In 2003, an international research group successfully mapped the human genome, exposing for the first time the mass of genetic information encoded in human DNA. This event changed the ideological landscape of conversations on the Bible and science, in part because it produced genetic evidence for the evolutionary relationships between humans and many other species. This explosion of genetic data has prompted many questions about human origins and demands a renewed examination of the biblical text and of Christian theology. Meanwhile, recent work in biblical studies has encouraged new readings of creation literature — particularly in the book of Genesis — thereby reconfiguring the Bible’s relationship to science. Yet, few scholars are competent in both the hard sciences and biblical studies. Even fewer approach the confluence of these two fields without a predetermined agenda to promote. Mark Harris, however, is competent — he is trained in both physics and theology — and even-handed in his new book, The Nature of Creation: Examining the Bible and Science. Continue reading
By Jacob Surpin
It’s been a big week for television coverage here at LARB. Along with Dear TV, two other excellent pieces on television appeared as well. While not technically Dear TV, they are featured in this recap. Including those pieces, we saw essays on Game of Thrones, Orange is the New Black, and Louie.
Dear Television, June 15–21
- The Game of Thrones season finale was this past Sunday night, and Sarah Mesle has thoughts about it. Her piece, “Arya’s American Fantasy,” is concerned with the choices Thrones characters are confronted with, how they deal with them, and how this relates to American narratives of freedom (“the desire to go someplace else, where our choices will, maybe, be somehow different.”)
- Maurice Chammah‘s extended piece on Orange is the New Black blends a real appreciation for the show’s aesthetic appeal with an examination of whether “we actually learn anything about criminal justice from staring at these women for 13 hours.”
- Micah Hauser carefully considers the politics of laughter in Louie. From the essay: “As a show, Louie relishes the repeated trope — there are YouTube videos devoted to excavating the conceptual continuities throughout the series — and one of the most persistent is Louie’s own rigorous pursuit of women against their will.”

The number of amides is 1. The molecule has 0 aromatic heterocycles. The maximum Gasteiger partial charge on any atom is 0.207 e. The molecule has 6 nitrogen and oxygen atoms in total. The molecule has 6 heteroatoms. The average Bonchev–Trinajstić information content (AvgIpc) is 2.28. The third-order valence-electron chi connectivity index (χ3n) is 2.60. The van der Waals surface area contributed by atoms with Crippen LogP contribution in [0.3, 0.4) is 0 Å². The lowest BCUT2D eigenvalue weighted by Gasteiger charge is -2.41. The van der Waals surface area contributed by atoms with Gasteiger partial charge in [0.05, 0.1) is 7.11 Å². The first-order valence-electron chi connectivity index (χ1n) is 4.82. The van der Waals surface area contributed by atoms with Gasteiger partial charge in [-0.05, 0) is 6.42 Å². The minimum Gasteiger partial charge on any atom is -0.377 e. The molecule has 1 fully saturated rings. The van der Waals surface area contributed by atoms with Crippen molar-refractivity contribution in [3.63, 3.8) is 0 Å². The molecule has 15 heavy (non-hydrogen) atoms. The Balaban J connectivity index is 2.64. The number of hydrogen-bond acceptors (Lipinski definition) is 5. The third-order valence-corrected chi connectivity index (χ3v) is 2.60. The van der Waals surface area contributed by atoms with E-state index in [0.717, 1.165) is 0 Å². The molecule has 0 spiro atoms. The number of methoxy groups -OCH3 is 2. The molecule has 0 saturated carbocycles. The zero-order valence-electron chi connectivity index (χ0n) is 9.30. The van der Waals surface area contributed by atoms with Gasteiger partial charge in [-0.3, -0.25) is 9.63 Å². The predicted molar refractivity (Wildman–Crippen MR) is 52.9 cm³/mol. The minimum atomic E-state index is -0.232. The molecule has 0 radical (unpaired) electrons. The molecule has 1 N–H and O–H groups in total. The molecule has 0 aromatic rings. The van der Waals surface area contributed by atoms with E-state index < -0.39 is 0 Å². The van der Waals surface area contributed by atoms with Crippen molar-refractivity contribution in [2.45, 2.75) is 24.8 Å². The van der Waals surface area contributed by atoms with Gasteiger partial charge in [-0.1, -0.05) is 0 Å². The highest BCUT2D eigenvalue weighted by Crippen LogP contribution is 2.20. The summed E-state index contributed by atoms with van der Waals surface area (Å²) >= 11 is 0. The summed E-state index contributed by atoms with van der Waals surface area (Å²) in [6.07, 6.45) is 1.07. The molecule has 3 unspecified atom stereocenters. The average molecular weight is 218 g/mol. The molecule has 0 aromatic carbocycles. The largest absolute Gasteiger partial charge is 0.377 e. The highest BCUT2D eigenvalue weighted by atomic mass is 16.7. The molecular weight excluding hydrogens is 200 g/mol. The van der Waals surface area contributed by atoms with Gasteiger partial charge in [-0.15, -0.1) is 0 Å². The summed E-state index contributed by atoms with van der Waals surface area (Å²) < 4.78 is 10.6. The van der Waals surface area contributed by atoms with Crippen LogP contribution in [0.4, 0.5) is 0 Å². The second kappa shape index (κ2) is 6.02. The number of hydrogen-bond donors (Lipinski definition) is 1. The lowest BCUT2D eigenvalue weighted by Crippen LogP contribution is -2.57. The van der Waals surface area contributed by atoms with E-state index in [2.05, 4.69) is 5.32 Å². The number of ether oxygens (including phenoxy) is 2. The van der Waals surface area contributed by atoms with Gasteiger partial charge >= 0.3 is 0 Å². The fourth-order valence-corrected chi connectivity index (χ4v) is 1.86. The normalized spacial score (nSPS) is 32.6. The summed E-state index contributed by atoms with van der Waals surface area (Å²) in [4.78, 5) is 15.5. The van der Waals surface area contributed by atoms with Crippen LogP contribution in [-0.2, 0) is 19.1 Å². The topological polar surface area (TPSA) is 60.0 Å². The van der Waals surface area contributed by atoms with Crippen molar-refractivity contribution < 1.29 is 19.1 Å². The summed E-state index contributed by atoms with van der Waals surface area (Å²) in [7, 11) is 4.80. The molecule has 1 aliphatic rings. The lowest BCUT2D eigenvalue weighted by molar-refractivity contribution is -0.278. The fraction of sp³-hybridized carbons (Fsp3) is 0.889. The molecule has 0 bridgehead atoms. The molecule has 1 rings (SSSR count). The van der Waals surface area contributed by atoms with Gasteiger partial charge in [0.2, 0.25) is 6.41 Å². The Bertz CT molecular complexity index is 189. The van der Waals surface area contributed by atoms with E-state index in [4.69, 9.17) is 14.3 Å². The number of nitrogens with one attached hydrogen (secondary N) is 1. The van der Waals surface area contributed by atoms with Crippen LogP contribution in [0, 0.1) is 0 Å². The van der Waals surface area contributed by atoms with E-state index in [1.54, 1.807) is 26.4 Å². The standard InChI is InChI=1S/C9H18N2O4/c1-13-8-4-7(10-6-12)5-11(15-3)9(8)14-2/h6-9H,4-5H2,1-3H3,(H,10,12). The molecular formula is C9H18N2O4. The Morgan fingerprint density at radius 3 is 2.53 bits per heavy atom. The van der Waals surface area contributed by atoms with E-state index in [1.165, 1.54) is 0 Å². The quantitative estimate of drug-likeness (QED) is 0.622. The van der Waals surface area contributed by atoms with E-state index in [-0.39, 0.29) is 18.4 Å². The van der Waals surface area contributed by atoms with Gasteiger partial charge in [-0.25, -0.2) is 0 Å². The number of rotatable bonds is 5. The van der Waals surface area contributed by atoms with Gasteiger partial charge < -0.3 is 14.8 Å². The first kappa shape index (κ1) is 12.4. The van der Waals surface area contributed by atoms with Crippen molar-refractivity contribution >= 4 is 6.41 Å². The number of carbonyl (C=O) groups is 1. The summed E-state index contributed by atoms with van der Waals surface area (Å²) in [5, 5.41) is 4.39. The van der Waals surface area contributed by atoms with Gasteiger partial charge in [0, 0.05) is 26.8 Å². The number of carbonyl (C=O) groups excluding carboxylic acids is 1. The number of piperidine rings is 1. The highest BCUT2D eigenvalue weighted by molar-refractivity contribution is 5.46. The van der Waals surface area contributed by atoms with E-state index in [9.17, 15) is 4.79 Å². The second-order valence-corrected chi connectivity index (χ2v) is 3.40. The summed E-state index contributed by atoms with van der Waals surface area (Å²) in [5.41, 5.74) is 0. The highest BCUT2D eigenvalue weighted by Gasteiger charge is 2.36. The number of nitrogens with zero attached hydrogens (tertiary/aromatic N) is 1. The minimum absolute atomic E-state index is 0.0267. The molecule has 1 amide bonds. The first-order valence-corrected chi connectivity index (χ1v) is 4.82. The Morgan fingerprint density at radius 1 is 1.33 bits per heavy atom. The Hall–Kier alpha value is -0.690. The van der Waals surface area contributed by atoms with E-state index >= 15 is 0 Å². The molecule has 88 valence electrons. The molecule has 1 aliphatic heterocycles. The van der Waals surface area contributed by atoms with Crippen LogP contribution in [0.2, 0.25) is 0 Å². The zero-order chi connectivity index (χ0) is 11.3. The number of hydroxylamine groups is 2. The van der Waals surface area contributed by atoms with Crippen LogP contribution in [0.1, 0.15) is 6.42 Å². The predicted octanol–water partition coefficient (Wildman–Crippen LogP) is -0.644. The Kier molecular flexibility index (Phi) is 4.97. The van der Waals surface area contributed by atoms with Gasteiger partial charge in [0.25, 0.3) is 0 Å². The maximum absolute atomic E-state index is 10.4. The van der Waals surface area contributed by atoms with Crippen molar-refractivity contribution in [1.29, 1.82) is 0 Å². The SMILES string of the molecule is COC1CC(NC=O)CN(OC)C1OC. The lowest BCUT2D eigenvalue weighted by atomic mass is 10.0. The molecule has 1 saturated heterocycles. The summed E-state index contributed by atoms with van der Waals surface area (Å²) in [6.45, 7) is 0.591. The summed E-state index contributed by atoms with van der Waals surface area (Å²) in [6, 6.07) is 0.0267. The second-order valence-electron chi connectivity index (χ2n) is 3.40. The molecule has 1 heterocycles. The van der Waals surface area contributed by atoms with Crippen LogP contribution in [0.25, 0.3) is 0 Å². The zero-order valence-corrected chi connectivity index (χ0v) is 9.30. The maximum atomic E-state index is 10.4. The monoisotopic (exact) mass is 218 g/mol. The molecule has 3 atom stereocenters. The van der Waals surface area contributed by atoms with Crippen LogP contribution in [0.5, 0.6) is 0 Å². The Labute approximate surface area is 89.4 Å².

Below is an excerpt from a review by Dave Coon of Beck’s most recent album, “Morning Phase,” originally published on Avidly, one of our LARB Channels.
Artists have been trailed out of the box canyons north of Los Angeles by enemies, real or imagined, for decades. Jules Amthor, Chandler’s sociopathic psychic, cornered Phillip Marlow in one of these canyons. Joan Didion haunted the curves of the PCH in her white corvette and Neil Young was pursued by an army of mutant machine gun toting dune buggies down the dunes and onto the beach.
Other than the need for record sales and lunch, what is chasing Beck out of Malibu these days?
Beck is among us again, staring out at his listeners from the cover of “Morning Phase”, his recently released record, and his first for new label home, Capitol Records. His twelfth long-player dropped this spring and — other than the fact that it is a gorgeous sounding record — I’m not sure what to make of it. Continue reading
Photo: Wang Zihao. © Dou Yiping
By Lu-Hai Liang and Dou Yiping
China’s journalism schools, like those in many countries, are packed full of students preparing to join an industry where the supply of graduates far exceeds the number of positions available.
The press may be perceived as the fourth estate in the West, but some journalism students in China follow a “Marxist view” that includes supporting party principles, criticizing the “bourgeois concept of free speech,” and maintaining correct “guidance of public opinion,” according to an article on the China Media Project’s website. Continue reading
Clare Wilde on Sidney H. Griffith’s The Bible in Arabic, Excerpted From Marginalia
Non-Muslims, including Jews and Christians, have spoken Arabic since before the revelation of the Qur’an. Was there an Arabic Bible before the rise of Islam? Or, did the appearance of the Arabic Qur’an shape the Arabic Bible? These are among the questions addressed in Sidney Griffith’s masterful book, The Bible in Arabic. Continue reading
By Jacob Surpin
It’s been an unusually quiet week for Dear Television. Mad Men is currently on a mid-season hiatus, and there is no essay on Louie this week. Still, a quick glance at the LARB Main Site leaves no doubt the section is doing ok: Dear TV pieces currently hold the nos. 1, 4, and 7 spots on our “Most Viewed” list. Last week’s roundup is here; this week brought a singular essay on the new Game of Thrones.